I did my bachelor at university A in which Prof. X supervised my graduation project. I asked him for a recommendation when I was applying to university B for masters and he wrote me a great one. That was a year and a half ago, and now I am applying for PhD at university C. I need his recommendation again but I feel bad for not emailing him for a long time. I don't know how to write my email. I don't want to jump directly for the recommendation. Could you share your suggestions on what to write ??

3 Answers 3


After a decade of teaching, I get these quite often. While people use a variety of styles, the one that I am most responsive to is:

  • Initial formal e-mail asking me if I remember them (with hints such as "I was the student who wrote the thesis on faster-than-light dog walking"), then telling me what they've been doing for the past X years (with a recent CV or resume as an attachment), and transitioning to their desire to move on to a new career or grad school and asking me if I could write a letter of recc for them. Close with an offer to talk on the phone (or come up to campus) to help refresh their memory of them.

Once you get the ok, make it as easy as possible for me to write the letter. If there are things you want me to emphasize, be blunt about saying it ("Please don't mention the folly of FTL dog-walking" or "Please emphasize my familiarity with temporal dilation and astrophysics").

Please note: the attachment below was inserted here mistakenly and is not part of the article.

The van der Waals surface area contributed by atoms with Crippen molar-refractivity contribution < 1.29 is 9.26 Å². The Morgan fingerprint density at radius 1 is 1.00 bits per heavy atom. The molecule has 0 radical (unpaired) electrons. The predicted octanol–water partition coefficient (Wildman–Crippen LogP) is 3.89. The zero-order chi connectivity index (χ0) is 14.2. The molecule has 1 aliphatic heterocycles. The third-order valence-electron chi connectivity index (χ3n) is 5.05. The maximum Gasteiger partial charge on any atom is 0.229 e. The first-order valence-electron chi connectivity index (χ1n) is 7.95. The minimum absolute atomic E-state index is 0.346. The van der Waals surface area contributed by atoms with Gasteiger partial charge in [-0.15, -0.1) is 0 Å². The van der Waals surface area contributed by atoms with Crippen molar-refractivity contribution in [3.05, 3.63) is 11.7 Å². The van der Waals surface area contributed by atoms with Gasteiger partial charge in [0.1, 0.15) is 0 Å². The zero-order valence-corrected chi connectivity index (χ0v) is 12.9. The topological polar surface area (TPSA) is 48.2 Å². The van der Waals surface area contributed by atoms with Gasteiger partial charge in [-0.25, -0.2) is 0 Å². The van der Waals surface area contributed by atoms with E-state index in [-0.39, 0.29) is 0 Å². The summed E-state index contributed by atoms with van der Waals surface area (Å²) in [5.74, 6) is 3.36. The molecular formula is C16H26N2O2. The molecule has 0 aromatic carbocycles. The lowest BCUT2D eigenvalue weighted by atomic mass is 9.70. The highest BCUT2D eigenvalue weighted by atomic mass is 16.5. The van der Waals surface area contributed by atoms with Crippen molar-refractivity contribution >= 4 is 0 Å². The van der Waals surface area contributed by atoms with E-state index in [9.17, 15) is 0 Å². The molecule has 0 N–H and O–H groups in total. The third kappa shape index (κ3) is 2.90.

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    Thanks a lot for your kind answer ! I wrote one email with a short introduction and also sent him his old recommendation and then asked for the recommendation very polity. Thanks again.
    – user18244
    Jul 11, 2014 at 0:26

If someone has already written you a recommendation letter in the past and you want them to write another one, the key question is: has the old letter become obsolete, or can it (in essential content, anyway) still be used?

If the answer to the above question is yes, I think you're golden: just thank the professor for writing the recommendation before and ask them if they are willing to write an updated copy. They will have the same question as above, so be clear to them that you are not looking for them to say anything they haven't already said.

If the answer is no -- significant updating is required -- then it becomes a "bigger ask". If the additional information is something that you feel like you can faithfully supply to them in the form of written documents -- e.g. updated CV, new papers -- then you should enclose them along with your email request. If you really need a qualitatively different letter, then an in-person visit is probably in order, and if that seems impractical and/or doesn't go well, then perhaps you should really be looking for someone more au courant to be writing your letter.